As a Senator and the boss of the New York Republicans, Conkling was a kingmaker at multiple Republican Conventions. After supporting President Ulysses S. Grant in 1868 and 1872, Conkling ran an unsuccessful campaign of his own in 1876. In 1880, he supported the nomination of Grant for a third term.

Though his preferred candidate was not nominated for president in either case, he was successful in preventing the nomination of an outright reformer and was the driving force behind Chester A. Arthur's nomination as vice president in 1880, which led to Arthur's succession as president after the assassination of James Garfield.

1868 and 1872

Conkling was an active supporter of Ulysses S. Grant's three presidential campaigns. In 1868, he actively campaigned for Grant against his own brother-in-law, Horatio Seymour.[86]

As the 1872 campaign shaped up, Conkling established himself as one of the foremost defenders of the Grant administration. When Charles Sumner introduced a constitutional amendment to limit the presidency to one term in 1871, Conkling spoke against its passage.[87]

Conkling led a barnstorming tour across New York state, beginning in Manhattan on July 23. His speech there was issued, in abridged form, by the state party as a central piece of the Republican campaign in the state.[88] Conkling spoke against Horace Greeley in personal terms, drawing criticism from the Democratic and Liberal Republican press.[89] His next speech was on August 8, after which he hosted a meet-and-greet with President Grant at his mansion in Utica.[90] Grant won the election over Greeley easily, and the Republican ticket swept New York.

1876 campaign

Soon after his re-election to the Senate, Conkling became a leading choice to succeed President Grant. He had the support of Grant and the unanimous backing of the New York Republicans.[91] A public meeting was held in Utica on March 2 to endorse his candidacy,[92] and the Republican state convention on March 22 endorsed Conkling for president.[93] Conkling named as his own second choice Governor Rutherford B. Hayes of Ohio,[94] likely to block his rival James G. Blaine from winning the nomination.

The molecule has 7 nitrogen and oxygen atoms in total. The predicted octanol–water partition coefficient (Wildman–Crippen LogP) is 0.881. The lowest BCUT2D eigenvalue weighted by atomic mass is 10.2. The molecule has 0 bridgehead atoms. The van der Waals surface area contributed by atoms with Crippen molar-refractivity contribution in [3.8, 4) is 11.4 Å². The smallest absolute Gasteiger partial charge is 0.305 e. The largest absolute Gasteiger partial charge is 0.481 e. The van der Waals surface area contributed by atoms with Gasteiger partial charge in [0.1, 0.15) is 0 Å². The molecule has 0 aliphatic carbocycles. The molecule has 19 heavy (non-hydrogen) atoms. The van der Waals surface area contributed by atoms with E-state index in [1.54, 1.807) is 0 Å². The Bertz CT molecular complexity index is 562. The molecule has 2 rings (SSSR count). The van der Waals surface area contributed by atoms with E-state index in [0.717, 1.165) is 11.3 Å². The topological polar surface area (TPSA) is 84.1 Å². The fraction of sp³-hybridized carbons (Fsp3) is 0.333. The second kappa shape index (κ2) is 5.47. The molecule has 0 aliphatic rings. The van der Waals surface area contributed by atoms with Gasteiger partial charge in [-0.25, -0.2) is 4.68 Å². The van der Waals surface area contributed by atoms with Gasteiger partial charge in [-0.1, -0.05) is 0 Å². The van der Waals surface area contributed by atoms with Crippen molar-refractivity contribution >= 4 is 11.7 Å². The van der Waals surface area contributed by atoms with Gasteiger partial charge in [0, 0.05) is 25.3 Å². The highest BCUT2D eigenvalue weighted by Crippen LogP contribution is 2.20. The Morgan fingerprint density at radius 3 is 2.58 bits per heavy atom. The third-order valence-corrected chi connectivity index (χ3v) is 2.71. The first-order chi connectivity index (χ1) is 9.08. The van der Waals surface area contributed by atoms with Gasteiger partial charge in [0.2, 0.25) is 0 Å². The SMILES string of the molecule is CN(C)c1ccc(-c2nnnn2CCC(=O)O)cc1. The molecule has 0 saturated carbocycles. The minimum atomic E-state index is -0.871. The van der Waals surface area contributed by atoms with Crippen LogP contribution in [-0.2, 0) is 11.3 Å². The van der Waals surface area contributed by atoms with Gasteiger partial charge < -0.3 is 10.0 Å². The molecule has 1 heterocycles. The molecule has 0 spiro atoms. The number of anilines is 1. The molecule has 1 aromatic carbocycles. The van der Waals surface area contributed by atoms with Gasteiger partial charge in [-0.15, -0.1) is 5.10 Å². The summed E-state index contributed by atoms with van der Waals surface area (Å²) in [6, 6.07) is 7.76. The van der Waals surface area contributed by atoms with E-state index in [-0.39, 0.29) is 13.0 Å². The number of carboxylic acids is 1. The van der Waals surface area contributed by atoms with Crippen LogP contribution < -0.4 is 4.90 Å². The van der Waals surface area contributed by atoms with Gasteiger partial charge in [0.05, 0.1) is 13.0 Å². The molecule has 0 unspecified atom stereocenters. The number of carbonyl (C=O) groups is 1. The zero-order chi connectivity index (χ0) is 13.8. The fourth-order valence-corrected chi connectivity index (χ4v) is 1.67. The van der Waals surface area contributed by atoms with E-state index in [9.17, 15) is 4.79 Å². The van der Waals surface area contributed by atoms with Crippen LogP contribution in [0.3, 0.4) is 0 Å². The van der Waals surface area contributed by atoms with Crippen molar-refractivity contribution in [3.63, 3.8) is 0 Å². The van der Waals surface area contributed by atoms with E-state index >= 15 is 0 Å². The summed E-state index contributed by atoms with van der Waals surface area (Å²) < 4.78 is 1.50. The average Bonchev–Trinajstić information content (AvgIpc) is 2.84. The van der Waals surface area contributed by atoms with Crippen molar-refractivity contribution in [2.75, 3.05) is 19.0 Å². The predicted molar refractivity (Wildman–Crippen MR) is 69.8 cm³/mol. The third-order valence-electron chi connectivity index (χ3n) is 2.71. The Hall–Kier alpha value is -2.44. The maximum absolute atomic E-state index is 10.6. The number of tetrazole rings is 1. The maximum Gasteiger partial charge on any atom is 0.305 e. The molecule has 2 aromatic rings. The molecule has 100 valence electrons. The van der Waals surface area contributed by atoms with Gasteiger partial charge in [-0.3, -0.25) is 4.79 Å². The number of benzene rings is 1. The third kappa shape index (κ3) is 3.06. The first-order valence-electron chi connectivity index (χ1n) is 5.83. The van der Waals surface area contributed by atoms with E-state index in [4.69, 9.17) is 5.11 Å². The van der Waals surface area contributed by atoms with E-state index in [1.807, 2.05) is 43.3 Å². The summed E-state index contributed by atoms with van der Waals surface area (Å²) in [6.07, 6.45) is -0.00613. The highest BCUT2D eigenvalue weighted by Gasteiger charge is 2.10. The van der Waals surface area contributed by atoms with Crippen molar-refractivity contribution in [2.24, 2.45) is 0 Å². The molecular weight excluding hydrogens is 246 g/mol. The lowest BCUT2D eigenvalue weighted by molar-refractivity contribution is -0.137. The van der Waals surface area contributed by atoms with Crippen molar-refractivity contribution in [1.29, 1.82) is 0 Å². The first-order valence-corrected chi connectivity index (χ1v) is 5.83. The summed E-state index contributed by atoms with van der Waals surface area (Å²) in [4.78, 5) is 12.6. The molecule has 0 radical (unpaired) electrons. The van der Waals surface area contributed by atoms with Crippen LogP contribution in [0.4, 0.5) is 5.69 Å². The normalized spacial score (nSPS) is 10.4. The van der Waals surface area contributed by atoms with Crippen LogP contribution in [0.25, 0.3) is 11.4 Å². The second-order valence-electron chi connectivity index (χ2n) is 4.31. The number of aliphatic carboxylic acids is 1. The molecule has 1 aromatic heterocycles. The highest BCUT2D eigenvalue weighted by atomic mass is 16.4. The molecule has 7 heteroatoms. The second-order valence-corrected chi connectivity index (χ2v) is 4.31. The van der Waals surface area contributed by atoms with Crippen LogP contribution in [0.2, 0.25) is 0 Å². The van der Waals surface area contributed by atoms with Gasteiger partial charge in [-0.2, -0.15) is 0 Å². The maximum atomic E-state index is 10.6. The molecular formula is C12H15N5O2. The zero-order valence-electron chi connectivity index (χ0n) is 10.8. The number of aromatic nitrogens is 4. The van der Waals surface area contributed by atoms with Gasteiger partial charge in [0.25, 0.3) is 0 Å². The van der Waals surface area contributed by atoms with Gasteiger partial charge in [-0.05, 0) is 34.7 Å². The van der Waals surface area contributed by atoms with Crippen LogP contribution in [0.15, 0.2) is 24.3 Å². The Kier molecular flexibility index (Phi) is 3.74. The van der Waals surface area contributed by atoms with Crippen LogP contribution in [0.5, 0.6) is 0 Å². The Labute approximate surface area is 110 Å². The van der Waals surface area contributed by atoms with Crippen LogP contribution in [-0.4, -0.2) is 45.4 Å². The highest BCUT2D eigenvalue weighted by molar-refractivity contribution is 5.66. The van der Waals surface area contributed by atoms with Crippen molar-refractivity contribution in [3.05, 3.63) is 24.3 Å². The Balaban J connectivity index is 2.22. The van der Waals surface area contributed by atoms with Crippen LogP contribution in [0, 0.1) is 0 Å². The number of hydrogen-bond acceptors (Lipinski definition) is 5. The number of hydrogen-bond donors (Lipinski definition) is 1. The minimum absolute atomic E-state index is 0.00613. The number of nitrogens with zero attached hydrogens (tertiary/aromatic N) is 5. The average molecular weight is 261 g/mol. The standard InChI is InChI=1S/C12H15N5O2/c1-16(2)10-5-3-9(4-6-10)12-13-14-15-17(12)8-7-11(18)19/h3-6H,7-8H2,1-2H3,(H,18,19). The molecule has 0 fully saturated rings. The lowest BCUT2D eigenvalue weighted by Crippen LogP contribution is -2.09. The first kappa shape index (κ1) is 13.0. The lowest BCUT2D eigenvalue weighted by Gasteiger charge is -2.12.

At the Republican Convention in Cincinnati on June 14, the New York delegation actively worked to secure Conkling’s nomination,[94][a] and his name was placed forward by Stewart L. Woodford.[96] The other candidates named were Marshall Jewell, Oliver P. Morton, Benjamin Bristow, John Hartranft, Hayes, and Conkling’s personal rival James G. Blaine.

After Conkling's vote slipped lower on the first five ballots, a member of the Indiana delegation began a stampede to Hayes, who was nominated. New Yorker William A. Wheeler was nominated for vice president.[97] Conkling pledged to make four speeches on behalf of Hayes, but made only one, claiming ill health.[98]

Conkling played an active part in resolving the disputed election. Acting on the advice of President Grant, he helped write and pass the bill establishing the Electoral Commission of 1877, tasked with resolving the dispute between Hayes and Samuel Tilden. He gave a powerful speech urging its constitutionality, passage as a means of avoiding violence, but declined to serve on the Committee himself.[99] Conkling’s own position on the controversy was that neither Tilden nor Hayes should be inaugurated, frequently reported as an implicit endorsement of Tilden.[100]

1880 convention